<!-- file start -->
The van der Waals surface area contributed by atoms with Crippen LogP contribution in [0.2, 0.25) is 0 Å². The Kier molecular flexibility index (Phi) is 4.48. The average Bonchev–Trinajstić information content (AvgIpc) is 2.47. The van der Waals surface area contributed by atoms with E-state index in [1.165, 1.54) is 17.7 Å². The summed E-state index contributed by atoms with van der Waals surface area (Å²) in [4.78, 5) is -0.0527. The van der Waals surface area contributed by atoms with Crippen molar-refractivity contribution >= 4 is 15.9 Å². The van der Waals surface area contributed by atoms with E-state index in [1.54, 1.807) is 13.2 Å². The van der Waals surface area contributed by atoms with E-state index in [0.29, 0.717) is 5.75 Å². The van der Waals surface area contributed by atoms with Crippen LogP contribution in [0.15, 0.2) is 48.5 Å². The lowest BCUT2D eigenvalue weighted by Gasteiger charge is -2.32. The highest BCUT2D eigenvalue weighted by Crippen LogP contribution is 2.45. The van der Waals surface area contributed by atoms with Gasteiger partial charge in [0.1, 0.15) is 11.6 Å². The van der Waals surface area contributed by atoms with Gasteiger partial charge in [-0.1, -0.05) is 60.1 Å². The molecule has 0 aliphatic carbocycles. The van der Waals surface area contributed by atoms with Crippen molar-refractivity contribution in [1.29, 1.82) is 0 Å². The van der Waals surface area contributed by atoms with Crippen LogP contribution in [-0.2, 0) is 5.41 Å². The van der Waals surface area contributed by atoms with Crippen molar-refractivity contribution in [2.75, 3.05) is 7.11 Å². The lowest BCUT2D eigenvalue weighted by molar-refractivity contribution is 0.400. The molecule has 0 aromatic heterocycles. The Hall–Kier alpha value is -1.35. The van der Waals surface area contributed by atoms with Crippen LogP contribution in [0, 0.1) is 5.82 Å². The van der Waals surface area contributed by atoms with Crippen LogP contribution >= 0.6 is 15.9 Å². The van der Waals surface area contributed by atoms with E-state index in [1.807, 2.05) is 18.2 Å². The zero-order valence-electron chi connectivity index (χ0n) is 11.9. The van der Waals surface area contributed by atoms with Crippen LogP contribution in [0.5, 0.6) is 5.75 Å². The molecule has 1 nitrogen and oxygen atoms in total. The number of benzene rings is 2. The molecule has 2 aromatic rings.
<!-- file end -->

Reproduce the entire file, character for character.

The van der Waals surface area contributed by atoms with Crippen LogP contribution in [0.2, 0.25) is 0 Å². The Kier molecular flexibility index (Phi) is 4.48. The average Bonchev–Trinajstić information content (AvgIpc) is 2.47. The van der Waals surface area contributed by atoms with E-state index in [1.165, 1.54) is 17.7 Å². The summed E-state index contributed by atoms with van der Waals surface area (Å²) in [4.78, 5) is -0.0527. The van der Waals surface area contributed by atoms with Crippen molar-refractivity contribution >= 4 is 15.9 Å². The van der Waals surface area contributed by atoms with E-state index in [1.54, 1.807) is 13.2 Å². The van der Waals surface area contributed by atoms with E-state index in [0.29, 0.717) is 5.75 Å². The van der Waals surface area contributed by atoms with Crippen LogP contribution in [0.15, 0.2) is 48.5 Å². The lowest BCUT2D eigenvalue weighted by Gasteiger charge is -2.32. The highest BCUT2D eigenvalue weighted by Crippen LogP contribution is 2.45. The van der Waals surface area contributed by atoms with Gasteiger partial charge in [0.1, 0.15) is 11.6 Å². The van der Waals surface area contributed by atoms with Gasteiger partial charge in [-0.1, -0.05) is 60.1 Å². The molecule has 0 aliphatic carbocycles. The van der Waals surface area contributed by atoms with Crippen molar-refractivity contribution in [1.29, 1.82) is 0 Å². The van der Waals surface area contributed by atoms with Crippen LogP contribution in [-0.2, 0) is 5.41 Å². The van der Waals surface area contributed by atoms with Crippen molar-refractivity contribution in [2.75, 3.05) is 7.11 Å². The lowest BCUT2D eigenvalue weighted by molar-refractivity contribution is 0.400. The molecule has 0 aromatic heterocycles. The Hall–Kier alpha value is -1.35. The van der Waals surface area contributed by atoms with Crippen LogP contribution in [0, 0.1) is 5.82 Å². The van der Waals surface area contributed by atoms with Crippen LogP contribution >= 0.6 is 15.9 Å². The van der Waals surface area contributed by atoms with E-state index in [1.807, 2.05) is 18.2 Å². The zero-order valence-electron chi connectivity index (χ0n) is 11.9. The van der Waals surface area contributed by atoms with Crippen LogP contribution in [0.5, 0.6) is 5.75 Å². The molecule has 1 nitrogen and oxygen atoms in total. The number of benzene rings is 2. The molecule has 2 aromatic rings.